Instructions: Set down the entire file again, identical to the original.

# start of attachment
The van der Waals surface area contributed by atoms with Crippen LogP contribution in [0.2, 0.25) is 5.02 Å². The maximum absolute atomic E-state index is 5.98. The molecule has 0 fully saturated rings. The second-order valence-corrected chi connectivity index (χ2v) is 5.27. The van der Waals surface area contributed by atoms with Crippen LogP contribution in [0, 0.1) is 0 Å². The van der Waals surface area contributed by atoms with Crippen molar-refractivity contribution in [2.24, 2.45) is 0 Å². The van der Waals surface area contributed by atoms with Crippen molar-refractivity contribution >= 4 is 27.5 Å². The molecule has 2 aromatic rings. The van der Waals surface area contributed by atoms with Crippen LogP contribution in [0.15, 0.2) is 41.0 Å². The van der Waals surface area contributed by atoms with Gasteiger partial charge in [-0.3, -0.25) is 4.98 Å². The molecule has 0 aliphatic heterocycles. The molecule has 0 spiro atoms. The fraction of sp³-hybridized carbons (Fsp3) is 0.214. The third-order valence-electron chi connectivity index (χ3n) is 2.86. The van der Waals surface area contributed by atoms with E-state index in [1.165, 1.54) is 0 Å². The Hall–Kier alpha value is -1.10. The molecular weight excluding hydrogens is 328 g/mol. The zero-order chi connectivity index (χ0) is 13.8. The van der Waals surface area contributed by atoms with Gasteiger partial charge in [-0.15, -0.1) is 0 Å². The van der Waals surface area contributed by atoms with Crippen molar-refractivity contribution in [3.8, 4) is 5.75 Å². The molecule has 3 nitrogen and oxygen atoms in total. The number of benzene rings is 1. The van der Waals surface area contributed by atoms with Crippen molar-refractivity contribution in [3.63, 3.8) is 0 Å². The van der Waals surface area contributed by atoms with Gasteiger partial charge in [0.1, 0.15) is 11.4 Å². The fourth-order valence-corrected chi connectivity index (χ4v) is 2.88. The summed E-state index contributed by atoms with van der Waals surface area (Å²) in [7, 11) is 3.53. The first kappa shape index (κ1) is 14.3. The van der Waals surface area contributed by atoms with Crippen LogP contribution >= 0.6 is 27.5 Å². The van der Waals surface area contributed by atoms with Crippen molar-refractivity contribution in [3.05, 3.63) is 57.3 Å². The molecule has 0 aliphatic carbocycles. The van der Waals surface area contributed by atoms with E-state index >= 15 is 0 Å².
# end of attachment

The van der Waals surface area contributed by atoms with Crippen LogP contribution in [0.2, 0.25) is 5.02 Å². The maximum absolute atomic E-state index is 5.98. The molecule has 0 fully saturated rings. The second-order valence-corrected chi connectivity index (χ2v) is 5.27. The van der Waals surface area contributed by atoms with Crippen LogP contribution in [0, 0.1) is 0 Å². The van der Waals surface area contributed by atoms with Crippen molar-refractivity contribution in [2.24, 2.45) is 0 Å². The van der Waals surface area contributed by atoms with Crippen molar-refractivity contribution >= 4 is 27.5 Å². The molecule has 2 aromatic rings. The van der Waals surface area contributed by atoms with Crippen LogP contribution in [0.15, 0.2) is 41.0 Å². The van der Waals surface area contributed by atoms with Gasteiger partial charge in [-0.3, -0.25) is 4.98 Å². The molecule has 0 aliphatic heterocycles. The molecule has 0 spiro atoms. The fraction of sp³-hybridized carbons (Fsp3) is 0.214. The third-order valence-electron chi connectivity index (χ3n) is 2.86. The van der Waals surface area contributed by atoms with E-state index in [1.165, 1.54) is 0 Å². The Hall–Kier alpha value is -1.10. The molecular weight excluding hydrogens is 328 g/mol. The zero-order chi connectivity index (χ0) is 13.8. The van der Waals surface area contributed by atoms with Gasteiger partial charge in [-0.15, -0.1) is 0 Å². The van der Waals surface area contributed by atoms with Crippen molar-refractivity contribution in [3.8, 4) is 5.75 Å². The molecule has 3 nitrogen and oxygen atoms in total. The number of benzene rings is 1. The van der Waals surface area contributed by atoms with Crippen molar-refractivity contribution in [3.63, 3.8) is 0 Å². The van der Waals surface area contributed by atoms with Gasteiger partial charge in [0.1, 0.15) is 11.4 Å². The fourth-order valence-corrected chi connectivity index (χ4v) is 2.88. The summed E-state index contributed by atoms with van der Waals surface area (Å²) in [7, 11) is 3.53. The first kappa shape index (κ1) is 14.3. The van der Waals surface area contributed by atoms with Crippen LogP contribution >= 0.6 is 27.5 Å². The van der Waals surface area contributed by atoms with Crippen molar-refractivity contribution in [3.05, 3.63) is 57.3 Å². The molecule has 0 aliphatic carbocycles. The van der Waals surface area contributed by atoms with E-state index >= 15 is 0 Å².